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New GUSL for Short Range Device use at 49 MHz

RSM has created a new General User Spectrum Licence (GUSL) specifically for Short Range Devices (SRDs) in the frequency range 49.82-49.98 MHz, following consultation on the subject earlier in 2014. The change will allow certain SRDs to operate in this frequency range.

Read more information about the change on the RSM website.

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Review of the Radiocommunications Act 1989 – Cross submissions called for

27 submissions on the review of the Radiocommunications Act 1989 were received by RSM.  All submissions received have been posted on the RSM website and interested parties are invited to make cross submissions on the issues raised by submitters.  Cross submissions must be submitted by Wednesday 26 November 2014.

View all submissions received

How to make a cross submission

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Auction of AM and FM licences – auction order confirmed

The Turners/ Trade Me auction begins later this month, running for a week from 27 November until 3 December.

Auction listings for North Island licences will be scheduled to close one at a time, at five minute intervals, in descending order by reserve price. Simultaneous to this, auction listings for South Island licences will be scheduled to close in the same way. All auctions will be scheduled to close before 6pm on 3 December.

As with all Trade Me auctions, if bids are made within two minutes of scheduled closing time, auctions will be auto-extended for an additional two minutes.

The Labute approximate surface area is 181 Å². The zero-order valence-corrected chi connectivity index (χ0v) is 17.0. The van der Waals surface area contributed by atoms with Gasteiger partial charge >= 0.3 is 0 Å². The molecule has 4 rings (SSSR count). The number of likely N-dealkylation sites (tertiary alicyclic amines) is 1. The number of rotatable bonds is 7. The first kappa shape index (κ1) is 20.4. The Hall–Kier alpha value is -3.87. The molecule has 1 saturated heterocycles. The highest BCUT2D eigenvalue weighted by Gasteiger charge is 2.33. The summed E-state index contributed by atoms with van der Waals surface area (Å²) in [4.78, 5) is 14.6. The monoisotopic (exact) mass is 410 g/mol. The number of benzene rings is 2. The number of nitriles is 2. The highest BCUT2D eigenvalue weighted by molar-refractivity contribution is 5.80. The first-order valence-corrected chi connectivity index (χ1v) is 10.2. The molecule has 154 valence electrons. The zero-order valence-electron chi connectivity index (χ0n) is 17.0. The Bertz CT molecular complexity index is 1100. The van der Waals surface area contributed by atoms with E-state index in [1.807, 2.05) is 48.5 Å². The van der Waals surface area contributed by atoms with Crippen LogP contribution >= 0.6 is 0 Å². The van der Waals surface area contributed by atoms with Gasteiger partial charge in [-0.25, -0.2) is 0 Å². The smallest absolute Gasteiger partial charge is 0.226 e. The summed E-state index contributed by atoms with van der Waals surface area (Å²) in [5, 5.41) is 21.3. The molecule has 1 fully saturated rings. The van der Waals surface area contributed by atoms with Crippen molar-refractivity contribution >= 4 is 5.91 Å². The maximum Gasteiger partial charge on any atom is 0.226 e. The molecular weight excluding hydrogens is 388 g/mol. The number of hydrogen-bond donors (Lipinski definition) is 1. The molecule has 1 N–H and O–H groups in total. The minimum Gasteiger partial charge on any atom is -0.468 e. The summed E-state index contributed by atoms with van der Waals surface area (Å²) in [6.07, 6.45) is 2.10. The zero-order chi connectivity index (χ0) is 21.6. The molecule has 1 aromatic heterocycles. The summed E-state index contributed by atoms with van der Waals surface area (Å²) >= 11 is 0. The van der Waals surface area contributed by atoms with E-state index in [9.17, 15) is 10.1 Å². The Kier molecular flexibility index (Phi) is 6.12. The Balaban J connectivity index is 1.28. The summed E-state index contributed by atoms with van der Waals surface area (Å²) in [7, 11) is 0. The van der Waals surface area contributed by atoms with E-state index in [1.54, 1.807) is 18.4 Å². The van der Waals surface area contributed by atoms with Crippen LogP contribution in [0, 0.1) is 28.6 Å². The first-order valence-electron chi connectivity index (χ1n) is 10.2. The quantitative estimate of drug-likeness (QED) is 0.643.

More information about the auction is available on the auction project page. A list of licences to be auctioned, in order of closing time, is also available on the project page.

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RSM works with logging industry to solve LED lighting interference

RSM has identified serious cases of interference to radio communications at log hauler sites in Marlborough from the operation of vehicle mounted LED lighting.  The interference is so severe that in darkness hours radio systems have become inoperable.  Site management called RSM to look at the issue due to serious safety concerns.

A common solution was to separate the lights from the radio antennas as much as physically possible.

A recent audit of emergency lighting suppliers was undertaken by RSM and it was generally found that suppliers were not aware of the need to ensure their equipment met the necessary EMC specification AS/NZS CISPR15.

A further finding was that various other electronics fitted to the diggers and haulers caused radio interference.  In this case most instances of interference can be minimised by placing the radio antenna centrally on the cabin roof.

RSM urges users to ensure they pay attention to the separation of antennas from other electronics and only fit approved AS/NZS CISPR15 LED lights.

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